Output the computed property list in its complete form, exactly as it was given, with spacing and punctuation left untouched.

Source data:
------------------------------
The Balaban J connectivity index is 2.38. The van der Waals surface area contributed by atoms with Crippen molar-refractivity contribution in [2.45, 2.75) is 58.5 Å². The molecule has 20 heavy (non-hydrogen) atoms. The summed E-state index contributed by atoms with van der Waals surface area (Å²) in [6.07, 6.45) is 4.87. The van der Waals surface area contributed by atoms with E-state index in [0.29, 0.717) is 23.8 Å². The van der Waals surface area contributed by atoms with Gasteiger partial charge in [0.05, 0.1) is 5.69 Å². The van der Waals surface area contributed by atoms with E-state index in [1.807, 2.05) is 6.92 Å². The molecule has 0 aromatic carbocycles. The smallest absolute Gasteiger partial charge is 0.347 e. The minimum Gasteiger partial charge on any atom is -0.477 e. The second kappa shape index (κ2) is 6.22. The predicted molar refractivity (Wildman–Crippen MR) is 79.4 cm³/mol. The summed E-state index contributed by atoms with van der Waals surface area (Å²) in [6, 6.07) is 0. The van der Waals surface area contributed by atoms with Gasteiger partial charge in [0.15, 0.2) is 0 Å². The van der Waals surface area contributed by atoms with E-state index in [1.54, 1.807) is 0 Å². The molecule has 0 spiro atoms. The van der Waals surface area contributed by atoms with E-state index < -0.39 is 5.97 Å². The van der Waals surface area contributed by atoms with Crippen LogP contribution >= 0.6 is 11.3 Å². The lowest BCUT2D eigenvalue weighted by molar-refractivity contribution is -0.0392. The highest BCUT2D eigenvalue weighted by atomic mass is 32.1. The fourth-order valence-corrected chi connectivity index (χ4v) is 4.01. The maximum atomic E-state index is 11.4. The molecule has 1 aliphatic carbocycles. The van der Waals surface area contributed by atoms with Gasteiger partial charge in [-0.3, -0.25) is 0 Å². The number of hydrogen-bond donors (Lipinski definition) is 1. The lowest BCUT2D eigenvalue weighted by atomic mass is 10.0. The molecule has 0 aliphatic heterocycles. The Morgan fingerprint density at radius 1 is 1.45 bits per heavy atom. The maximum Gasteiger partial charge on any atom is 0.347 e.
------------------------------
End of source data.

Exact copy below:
The Balaban J connectivity index is 2.38. The van der Waals surface area contributed by atoms with Crippen molar-refractivity contribution in [2.45, 2.75) is 58.5 Å². The molecule has 20 heavy (non-hydrogen) atoms. The summed E-state index contributed by atoms with van der Waals surface area (Å²) in [6.07, 6.45) is 4.87. The van der Waals surface area contributed by atoms with E-state index in [0.29, 0.717) is 23.8 Å². The van der Waals surface area contributed by atoms with Gasteiger partial charge in [0.05, 0.1) is 5.69 Å². The van der Waals surface area contributed by atoms with E-state index in [1.807, 2.05) is 6.92 Å². The molecule has 0 aromatic carbocycles. The smallest absolute Gasteiger partial charge is 0.347 e. The minimum Gasteiger partial charge on any atom is -0.477 e. The second kappa shape index (κ2) is 6.22. The predicted molar refractivity (Wildman–Crippen MR) is 79.4 cm³/mol. The summed E-state index contributed by atoms with van der Waals surface area (Å²) in [6, 6.07) is 0. The van der Waals surface area contributed by atoms with Gasteiger partial charge in [0.15, 0.2) is 0 Å². The van der Waals surface area contributed by atoms with E-state index in [1.54, 1.807) is 0 Å². The molecule has 0 spiro atoms. The van der Waals surface area contributed by atoms with E-state index < -0.39 is 5.97 Å². The van der Waals surface area contributed by atoms with Crippen LogP contribution >= 0.6 is 11.3 Å². The lowest BCUT2D eigenvalue weighted by molar-refractivity contribution is -0.0392. The highest BCUT2D eigenvalue weighted by atomic mass is 32.1. The fourth-order valence-corrected chi connectivity index (χ4v) is 4.01. The maximum atomic E-state index is 11.4. The molecule has 1 aliphatic carbocycles. The van der Waals surface area contributed by atoms with Gasteiger partial charge in [-0.3, -0.25) is 0 Å². The number of hydrogen-bond donors (Lipinski definition) is 1. The lowest BCUT2D eigenvalue weighted by atomic mass is 10.0. The molecule has 0 aliphatic heterocycles. The Morgan fingerprint density at radius 1 is 1.45 bits per heavy atom. The maximum Gasteiger partial charge on any atom is 0.347 e.